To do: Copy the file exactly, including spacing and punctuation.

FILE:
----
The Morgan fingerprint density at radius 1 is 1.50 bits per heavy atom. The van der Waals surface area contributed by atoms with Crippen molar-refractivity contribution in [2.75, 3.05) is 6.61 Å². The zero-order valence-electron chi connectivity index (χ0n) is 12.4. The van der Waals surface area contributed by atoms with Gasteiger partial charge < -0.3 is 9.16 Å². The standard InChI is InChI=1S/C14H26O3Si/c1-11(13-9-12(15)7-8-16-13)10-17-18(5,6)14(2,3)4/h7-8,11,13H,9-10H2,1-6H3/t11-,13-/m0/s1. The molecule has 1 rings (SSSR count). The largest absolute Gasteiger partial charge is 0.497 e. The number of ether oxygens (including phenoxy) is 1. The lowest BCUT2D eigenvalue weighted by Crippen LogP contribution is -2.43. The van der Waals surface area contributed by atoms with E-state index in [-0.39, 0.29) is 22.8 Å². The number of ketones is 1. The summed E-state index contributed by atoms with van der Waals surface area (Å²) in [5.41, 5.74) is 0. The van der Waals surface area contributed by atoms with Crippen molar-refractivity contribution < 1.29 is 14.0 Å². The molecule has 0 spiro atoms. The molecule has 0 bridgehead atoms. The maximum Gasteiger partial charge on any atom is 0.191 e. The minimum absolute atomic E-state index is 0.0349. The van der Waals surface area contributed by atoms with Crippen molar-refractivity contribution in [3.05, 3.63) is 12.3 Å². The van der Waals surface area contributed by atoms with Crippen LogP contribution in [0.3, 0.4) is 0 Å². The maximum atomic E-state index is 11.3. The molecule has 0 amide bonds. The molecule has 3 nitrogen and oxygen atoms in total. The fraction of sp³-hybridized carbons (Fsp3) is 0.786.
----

The Morgan fingerprint density at radius 1 is 1.50 bits per heavy atom. The van der Waals surface area contributed by atoms with Crippen molar-refractivity contribution in [2.75, 3.05) is 6.61 Å². The zero-order valence-electron chi connectivity index (χ0n) is 12.4. The van der Waals surface area contributed by atoms with Gasteiger partial charge < -0.3 is 9.16 Å². The standard InChI is InChI=1S/C14H26O3Si/c1-11(13-9-12(15)7-8-16-13)10-17-18(5,6)14(2,3)4/h7-8,11,13H,9-10H2,1-6H3/t11-,13-/m0/s1. The molecule has 1 rings (SSSR count). The largest absolute Gasteiger partial charge is 0.497 e. The number of ether oxygens (including phenoxy) is 1. The lowest BCUT2D eigenvalue weighted by Crippen LogP contribution is -2.43. The van der Waals surface area contributed by atoms with E-state index in [-0.39, 0.29) is 22.8 Å². The number of ketones is 1. The summed E-state index contributed by atoms with van der Waals surface area (Å²) in [5.41, 5.74) is 0. The van der Waals surface area contributed by atoms with Crippen molar-refractivity contribution < 1.29 is 14.0 Å². The molecule has 0 spiro atoms. The molecule has 0 bridgehead atoms. The maximum Gasteiger partial charge on any atom is 0.191 e. The minimum absolute atomic E-state index is 0.0349. The van der Waals surface area contributed by atoms with Crippen molar-refractivity contribution in [3.05, 3.63) is 12.3 Å². The van der Waals surface area contributed by atoms with Crippen LogP contribution in [0.3, 0.4) is 0 Å². The maximum atomic E-state index is 11.3. The molecule has 0 amide bonds. The molecule has 3 nitrogen and oxygen atoms in total. The fraction of sp³-hybridized carbons (Fsp3) is 0.786.